Religious liberty under Trump

President Trump was and is certainly a controversial figure in the USA and across the world. However, what cannot be denied is his promotion of religious liberty. Whatever Trump’s personal religious convictions might be (he grew up in liberal Presbyterianism under the ministry of Norman Vincent Peale, and has among his spiritual advisors prosperity-preacher charlatans such as Paula White), politically he favoured a robust defense of the U.S. Constitution’s First Amendment.

One of his most significant Executive Orders was EO 13798, titled, “Promoting Free Speech and Religious Liberty.” In that order, signed on May 4, 2017, President Trump directed federal agencies “to vigorously enforce Federal law’s robust protections for religious freedom,” stating that “all executive departments and agencies shall, to the greatest extent practicable and to the extent permitted by law, respect and protect the freedom of persons and organizations to engage in religious and political speech.”

In response to EO 13798, then U.S. Attorney General (AG), Jeff Sessions, issued a “Memorandum for all Executive Departments and Agencies” on October 6, 2017. Former AG Sessions writes, “Except in the narrowest circumstances, no one should be forced to choose between living out his or her faith and complying with the law,” elaborating on that fundamental principle in twenty subsections. For example, “the free exercise of religion includes the right to act or abstain from action in accordance with one’s religious beliefs”; “the freedom of religion extends to persons and organizations”; “Americans do not give up their freedom of religion by participating in the marketplace, partaking of the public square, or interacting with the government”; “government may not target religious individuals or entities through discriminatory enforcement of neutral, generally applicable laws”; “government may not officially favor or disfavor particular religious groups”; and “government may not interfere with the autonomy of a religious organization.” Sessions explains, “In general, a government action that bans an aspect of an adherent’s religious observance or practice, compels an act inconsistent with that observance or practice, or substantially pressures the adherent to modify such observance or practice, will qualify as a substantial burden on the exercise of religion,” which, according to the memorandum, should be avoided. In addition, Sessions writes, “Once a religious adherent has identified a substantial burden on his or her religious belief, the federal government can impose that burden on the adherent only if it is the least restrictive means of achieving a compelling governmental interest.”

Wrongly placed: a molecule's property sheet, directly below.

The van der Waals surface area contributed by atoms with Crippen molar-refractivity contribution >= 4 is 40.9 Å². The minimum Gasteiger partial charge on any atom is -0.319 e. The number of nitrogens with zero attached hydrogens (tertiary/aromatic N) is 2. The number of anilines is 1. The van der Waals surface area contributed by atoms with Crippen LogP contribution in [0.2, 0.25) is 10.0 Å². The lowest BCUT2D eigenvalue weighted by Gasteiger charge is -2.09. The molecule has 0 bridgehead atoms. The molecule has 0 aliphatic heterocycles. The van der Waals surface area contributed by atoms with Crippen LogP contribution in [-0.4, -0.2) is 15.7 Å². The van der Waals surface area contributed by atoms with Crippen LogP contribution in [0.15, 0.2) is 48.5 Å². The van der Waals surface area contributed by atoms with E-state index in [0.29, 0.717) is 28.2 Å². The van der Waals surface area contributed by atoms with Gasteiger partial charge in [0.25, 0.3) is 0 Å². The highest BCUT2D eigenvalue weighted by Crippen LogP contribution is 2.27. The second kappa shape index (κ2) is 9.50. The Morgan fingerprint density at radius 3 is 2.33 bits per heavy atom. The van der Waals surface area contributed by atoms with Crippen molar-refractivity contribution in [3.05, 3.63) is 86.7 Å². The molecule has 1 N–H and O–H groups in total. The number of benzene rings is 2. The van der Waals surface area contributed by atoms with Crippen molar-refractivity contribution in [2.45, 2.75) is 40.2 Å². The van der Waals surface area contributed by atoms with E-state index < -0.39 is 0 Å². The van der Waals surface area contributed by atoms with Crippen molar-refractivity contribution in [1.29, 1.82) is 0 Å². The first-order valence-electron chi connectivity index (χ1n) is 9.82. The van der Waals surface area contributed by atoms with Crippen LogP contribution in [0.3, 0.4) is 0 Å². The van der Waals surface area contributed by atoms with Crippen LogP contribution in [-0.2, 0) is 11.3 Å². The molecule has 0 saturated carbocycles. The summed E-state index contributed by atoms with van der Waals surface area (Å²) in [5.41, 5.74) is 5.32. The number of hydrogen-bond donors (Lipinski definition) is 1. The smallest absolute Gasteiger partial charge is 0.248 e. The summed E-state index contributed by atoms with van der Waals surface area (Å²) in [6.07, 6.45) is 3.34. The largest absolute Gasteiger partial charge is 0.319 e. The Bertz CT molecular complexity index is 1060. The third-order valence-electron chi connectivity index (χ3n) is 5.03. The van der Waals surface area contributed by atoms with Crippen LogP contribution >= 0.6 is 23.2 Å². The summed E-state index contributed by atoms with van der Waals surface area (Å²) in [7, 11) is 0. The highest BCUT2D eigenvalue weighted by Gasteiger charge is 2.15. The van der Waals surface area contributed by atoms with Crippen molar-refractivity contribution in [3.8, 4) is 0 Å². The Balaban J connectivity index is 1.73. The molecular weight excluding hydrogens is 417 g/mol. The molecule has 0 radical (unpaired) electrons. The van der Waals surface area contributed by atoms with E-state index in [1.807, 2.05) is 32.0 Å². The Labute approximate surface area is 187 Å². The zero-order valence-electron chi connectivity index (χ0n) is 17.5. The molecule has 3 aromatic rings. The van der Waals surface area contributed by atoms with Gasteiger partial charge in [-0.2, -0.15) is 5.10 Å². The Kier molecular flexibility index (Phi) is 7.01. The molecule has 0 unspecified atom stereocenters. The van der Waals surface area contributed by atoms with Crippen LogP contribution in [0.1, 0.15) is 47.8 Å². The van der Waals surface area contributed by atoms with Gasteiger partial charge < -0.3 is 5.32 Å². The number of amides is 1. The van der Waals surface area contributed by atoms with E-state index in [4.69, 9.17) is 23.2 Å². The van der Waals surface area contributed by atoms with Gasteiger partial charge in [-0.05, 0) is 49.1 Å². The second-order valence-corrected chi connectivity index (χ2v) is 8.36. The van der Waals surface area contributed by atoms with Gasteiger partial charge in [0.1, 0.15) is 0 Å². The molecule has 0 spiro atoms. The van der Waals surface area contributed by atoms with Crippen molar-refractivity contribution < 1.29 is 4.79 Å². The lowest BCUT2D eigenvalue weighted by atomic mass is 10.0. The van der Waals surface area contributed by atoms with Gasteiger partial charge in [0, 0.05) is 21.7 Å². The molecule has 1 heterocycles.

Those principles were applied during Trump’s presidential term. For example, the Trump Justice Department filed amicus briefs in defense of individuals and organizations. One example is Jack Philips, a Coloradan baker whom the authorities attempted to compel to make a cake celebrating a same-sex union. The “Little Sisters of the Poor,” a Roman Catholic religious order, also benefited from EO 13798, for the U.S. Department of Health and Human Services (HHS) issued a rule on October 6, 2017, to grant religious exemptions to religious non-profit organizations and not only to churches. The Sisters were being sued under the Affordable Care Act, passed under the Obama administration in 2010, which required them (as employers) to provide health insurance that paid for contraception, which (as Roman Catholic nuns) violated their conscience. The Sisters faced a penalty of millions of dollars for non-compliance. When the case was finally settled at the U.S. Supreme Court on July 8, 2020, the Court decided that the HHS did have the authority to grant religious and moral exemptions, something that the State of Pennsylvania had vehemently opposed. In short, under Obama nuns were sued for not providing contraceptives to their employees, who are also nuns, while under Trump religious exemptions were made and applied.


A secular vision for Biden-Harris?

But what will a new administration—a Biden-Harris administration—do? Joe Biden is a Roman Catholic, while Kamala Harris is a member of the Third BaptistChurch of San Francisco (where Amos C. Brown, a liberal, civil rights and LGBTQ rights activist, has been the pastor since 1976). The issue, however, is not the personal religious convictions of politicians but their policy agendas. Neither Biden nor Harris have shown in the past any amendment of their liberal, legislative priorities because of religious scruples. Biden, for example, is personally pro-life, but aggressively proabortion and pro-LGBTQ rights in his politics. Harris seems aggressively proabortion and pro-LGBTQ rights both personally and politically.

One document, “Secular Democrats of America: Restoring Constitutional Secularism and Patriotic Pluralism in the White House,” presented to the Biden-Harris Transition Team by the Congressional Free Thought Caucus, gives us a possible clue as to their legislative stance. That document seeks a repeal of EO 13798, the dismantling of the DOJ Religious Liberty Task Force and the HHS Conscience and Religious Freedom Division (enacted under Trump), and the rescinding and replacing of the aforementioned DOJ memorandum, which, it is claimed, permitted too many religious exemptions to individuals and organizations from federal laws and regulations.

Instead, the document envisions a different, secular, pluralist America:

It is no longer enough just to champion the rights of minorities and marginalized communities or to promote inclusion and equality. We urge you to champion America’s original constitutional secularism and the separation of church and state as core governing principles that protect religious freedom for people of all faiths—and none at all. We implore you to help educate the American public by reasonably defining what religious freedom really means: that every American has a right to practice his or her religion without interference, but no religious group can impose religious dogma or orthodoxy on other citizens and other faiths and belief systems.